But in practice, a number of challenges arise in implementing civic education in these politically divisive times, including support for teachers from administrators, space in the curriculum and time in the school day to include it, as well as ensuring equity and access for all students.
“There are a lot of important things to consider and some really strong benefits when we are able to do it well,” says Erica, who recommends being clear upfront as to desired learning outcomes and leaving room for a range of viewpoints on issues.
Teachers should be really clear with their principal and district as to what they will be discussing and how, including ways they are navigating within their content areas and standards and best practices, Erica says. Background information and current context is crucial, and discussions should follow classroom norms and guidelines, rather than be free-for-alls opened up by asking students what they think about an issue.
“…discussion skills and knowledge bases should be built up over time before they are engaged in contentious issues in the classroom.”
Erica believes teachers generally should not reveal their political leanings in class, and also emphasizes the importance for them to feel secure in their positions through awareness of our current political state. On the student side, discussion skills and knowledge bases should be built up over time before they are engaged in contentious issues in the classroom.
“Still best practice is, What are the multiple perspectives on this issue? What’s the evidence?” she says. “Then students may or may not articulate what their ultimate opinion is. Sometimes it is good practice, depending on your learning goal, for students to write a position statement or a paper or a letter to the editor where they say, ‘Here’s what I learned about this issue, here’s a range of opinions, and here’s why I think this is perhaps the best way to go or the most important policy or position to support and here’s why I think that.’”
In today’s uber-politicized society, it’s easy to cocoon ourselves in any of a number of social circle echo chambers or cynically forego political discourse and voting altogether. Though electoral participation in the US has risen over the past several years, it still greatly lags behind that of other democracies. The reason could partly lie in public school losing touch with the civic education arm of its mission. What’s clear is that, going forward, schools will have a significant role in which way our democracy goes.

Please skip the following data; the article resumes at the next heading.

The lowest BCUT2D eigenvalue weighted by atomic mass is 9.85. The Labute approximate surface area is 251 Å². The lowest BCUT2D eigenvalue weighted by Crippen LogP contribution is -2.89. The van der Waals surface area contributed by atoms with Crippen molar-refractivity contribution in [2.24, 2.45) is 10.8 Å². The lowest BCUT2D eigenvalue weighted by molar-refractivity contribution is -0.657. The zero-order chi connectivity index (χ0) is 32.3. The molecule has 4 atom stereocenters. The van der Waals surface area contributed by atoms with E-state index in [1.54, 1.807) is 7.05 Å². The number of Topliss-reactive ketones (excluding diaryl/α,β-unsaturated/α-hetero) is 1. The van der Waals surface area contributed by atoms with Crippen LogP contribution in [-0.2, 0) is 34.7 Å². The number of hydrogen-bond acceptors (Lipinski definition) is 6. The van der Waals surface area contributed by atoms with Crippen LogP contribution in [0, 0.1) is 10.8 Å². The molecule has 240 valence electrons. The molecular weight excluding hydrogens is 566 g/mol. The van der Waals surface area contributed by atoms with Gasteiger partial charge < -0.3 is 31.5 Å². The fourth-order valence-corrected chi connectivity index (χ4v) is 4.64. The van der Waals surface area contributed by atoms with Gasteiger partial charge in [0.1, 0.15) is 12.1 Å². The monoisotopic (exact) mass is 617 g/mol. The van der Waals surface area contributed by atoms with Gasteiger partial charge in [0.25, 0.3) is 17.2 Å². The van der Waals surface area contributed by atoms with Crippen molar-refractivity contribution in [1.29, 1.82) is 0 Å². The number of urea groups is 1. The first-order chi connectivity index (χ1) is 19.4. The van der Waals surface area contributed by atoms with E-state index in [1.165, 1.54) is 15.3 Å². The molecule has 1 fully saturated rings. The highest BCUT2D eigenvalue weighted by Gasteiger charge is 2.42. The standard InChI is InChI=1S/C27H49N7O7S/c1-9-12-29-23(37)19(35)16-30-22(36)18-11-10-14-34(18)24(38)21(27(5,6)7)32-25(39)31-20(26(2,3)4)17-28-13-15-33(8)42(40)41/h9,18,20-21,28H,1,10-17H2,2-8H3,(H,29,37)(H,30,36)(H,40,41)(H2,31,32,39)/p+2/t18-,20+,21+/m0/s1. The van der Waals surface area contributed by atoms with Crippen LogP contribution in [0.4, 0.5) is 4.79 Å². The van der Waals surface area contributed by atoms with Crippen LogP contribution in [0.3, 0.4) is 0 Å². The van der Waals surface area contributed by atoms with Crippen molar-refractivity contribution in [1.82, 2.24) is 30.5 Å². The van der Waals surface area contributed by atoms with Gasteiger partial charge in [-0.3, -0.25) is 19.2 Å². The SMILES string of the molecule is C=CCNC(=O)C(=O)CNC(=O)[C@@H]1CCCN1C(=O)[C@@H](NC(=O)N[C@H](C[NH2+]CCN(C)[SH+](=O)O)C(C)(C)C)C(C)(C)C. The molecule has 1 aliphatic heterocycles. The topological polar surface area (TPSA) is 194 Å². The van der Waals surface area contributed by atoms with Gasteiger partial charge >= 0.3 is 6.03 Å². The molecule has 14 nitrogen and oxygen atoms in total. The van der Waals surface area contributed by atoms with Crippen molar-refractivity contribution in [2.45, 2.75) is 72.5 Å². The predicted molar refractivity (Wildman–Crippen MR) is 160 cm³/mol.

“…the reason schools are so important is that schools are often more ideologically diverse spaces for students to learn about these issues…”
“I think the reason that schools are so important is that schools are often more ideologically diverse spaces for students to learn about these issues than other spaces—at home or in other ways they’re often around other likeminded individuals, and I think it’s okay for a student to know that this peer of mine has a different opinion than mine and this is how I think about it but that they should know how to engage in a respectful, constructive conversation with each other,” Erica says.
“…as adults we need to be supportive and respectful of young people.”
“It’s encouraging to know that I think when school and district leaders are talking about the importance of not only the civic learning practices but also democratic norms, which is that we may disagree with each other but we are going to hear each other, that makes a difference, and it is essential for not only teachers to be able to facilitate these kinds of hard conversations in the classroom but also for students to feel like ‘I can be in this conversation and it is not harmful to me or I am not feeling like I am attacked.’”
Erica emphasizes, “Young people are more engaged than ever, and they are wanting to engage around the issues of the day in their community and society, and they want to make a difference. I feel like as adults we need to be supportive and respectful of young people.”